Hearing loss occurs when an individual’s ability to hear is reduced. Patients with hearing loss may experience varying levels of difficulty in hearing speech and interpreting other sounds. There are three main types of hearing loss: conductive, mixed, and sensorineural. Let’s find out more about them.
A conductive hearing loss indicates that a patient’s ears cannot conduct sound into the inner ear, due to blockage. Our ear is made up of three parts – the inner, the middle, and the outer ear. If a patient is diagnosed with conductive hearing loss, sound cannot travel through the middle and the outer ear. Soft sounds may not be picked up, and louder sounds may be muddy or muffled. Some of the common causes of conductive hearing loss include:
If the hair cells in your inner ear or nerve pathways that connect the inner ear to the brain become damaged, they may cause sensorineural hearing loss. Most sensorineural hearing loss causes are age-related. Many patients with this type of hearing loss complain that they can hear speech but cannot understand it. If background noise is present, it can get increasingly frustrating. There are two types of sensorineural hearing loss: acquired and congenital sensorineural hearing loss.
Acquired sensorineural hearing loss tends to occur after birth. Age-related hearing loss is one of the most common conditions that affects one in three Americans, who are between the ages of 65 and 74. Next, is the exposure to loud noises that are louder than 85 decibels. If an individual is exposed to noises of this volume over an extended period of time, he or she is at risk of developing noise-induced hearing loss (NIHL). A loud explosion is also another known culprit that causes NIHL.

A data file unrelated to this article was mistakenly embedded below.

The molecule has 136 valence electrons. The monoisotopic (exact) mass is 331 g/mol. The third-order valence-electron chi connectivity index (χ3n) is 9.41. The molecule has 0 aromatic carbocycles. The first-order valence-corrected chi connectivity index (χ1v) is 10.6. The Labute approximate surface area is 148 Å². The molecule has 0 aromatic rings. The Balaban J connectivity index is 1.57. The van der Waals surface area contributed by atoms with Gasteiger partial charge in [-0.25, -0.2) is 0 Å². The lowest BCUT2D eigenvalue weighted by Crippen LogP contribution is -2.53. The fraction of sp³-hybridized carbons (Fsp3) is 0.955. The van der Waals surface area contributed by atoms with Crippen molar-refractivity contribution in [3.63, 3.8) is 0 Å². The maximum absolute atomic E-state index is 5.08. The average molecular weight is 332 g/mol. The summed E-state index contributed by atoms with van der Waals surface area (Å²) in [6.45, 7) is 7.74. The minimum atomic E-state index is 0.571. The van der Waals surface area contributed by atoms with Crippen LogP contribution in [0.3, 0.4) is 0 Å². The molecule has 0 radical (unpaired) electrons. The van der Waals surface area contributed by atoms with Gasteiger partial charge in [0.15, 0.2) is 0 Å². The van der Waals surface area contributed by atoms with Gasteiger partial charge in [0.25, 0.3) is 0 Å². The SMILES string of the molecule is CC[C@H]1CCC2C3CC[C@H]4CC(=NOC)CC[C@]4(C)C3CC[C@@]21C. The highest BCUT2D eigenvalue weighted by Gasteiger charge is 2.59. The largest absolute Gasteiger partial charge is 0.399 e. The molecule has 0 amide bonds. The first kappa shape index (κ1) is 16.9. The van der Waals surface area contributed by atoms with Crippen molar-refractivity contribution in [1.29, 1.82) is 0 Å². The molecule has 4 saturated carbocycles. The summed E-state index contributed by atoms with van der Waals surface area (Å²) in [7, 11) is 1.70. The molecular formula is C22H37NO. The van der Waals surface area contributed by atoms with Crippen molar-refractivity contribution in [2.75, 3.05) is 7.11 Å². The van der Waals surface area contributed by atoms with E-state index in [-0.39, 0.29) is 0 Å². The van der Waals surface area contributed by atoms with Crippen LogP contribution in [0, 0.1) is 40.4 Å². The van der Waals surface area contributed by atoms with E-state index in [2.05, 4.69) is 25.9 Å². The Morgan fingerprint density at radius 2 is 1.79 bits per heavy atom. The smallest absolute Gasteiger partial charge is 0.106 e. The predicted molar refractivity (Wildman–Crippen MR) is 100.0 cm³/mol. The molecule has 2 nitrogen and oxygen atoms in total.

Congenital sensorineural hearing loss can occur during the stages of pregnancy. Rubella (or other diseases that the mother passes to the child in the womb), genetics, lack of oxygen during birth, maternal diabetes, and prematurity are some of the causes of this type of hearing loss.
Lastly, mixed hearing loss is a mixture of conductive and sensorineural hearing loss. This type of hearing loss indicates that damage exists in the inner ear and the middle or outer ear. Mixed hearing loss ranges in severity from mild to profound. Patients with this type of hearing loss mention that incoming sounds are often soft and difficult to understand.
Conductive damage and sensorineural damage may be caused by the normal aging process, consuming certain medications, overexposure to loud noises, and genetic factors. Other possible causes include head injuries, tumors, ear infections, diseases, and birth defects.
Research has shown that over 90 percent of patients suffer from sensorineural hearing loss. In most cases, sound amplification can solve their hearing problems. Hearing aids are one of the recommended treatment options for sensorineural hearing loss and they have been proven to be effective in nearly every case. It is pertinent that you work with an audiologist to pinpoint your type of hearing loss and determine which type of hearing aid can help you.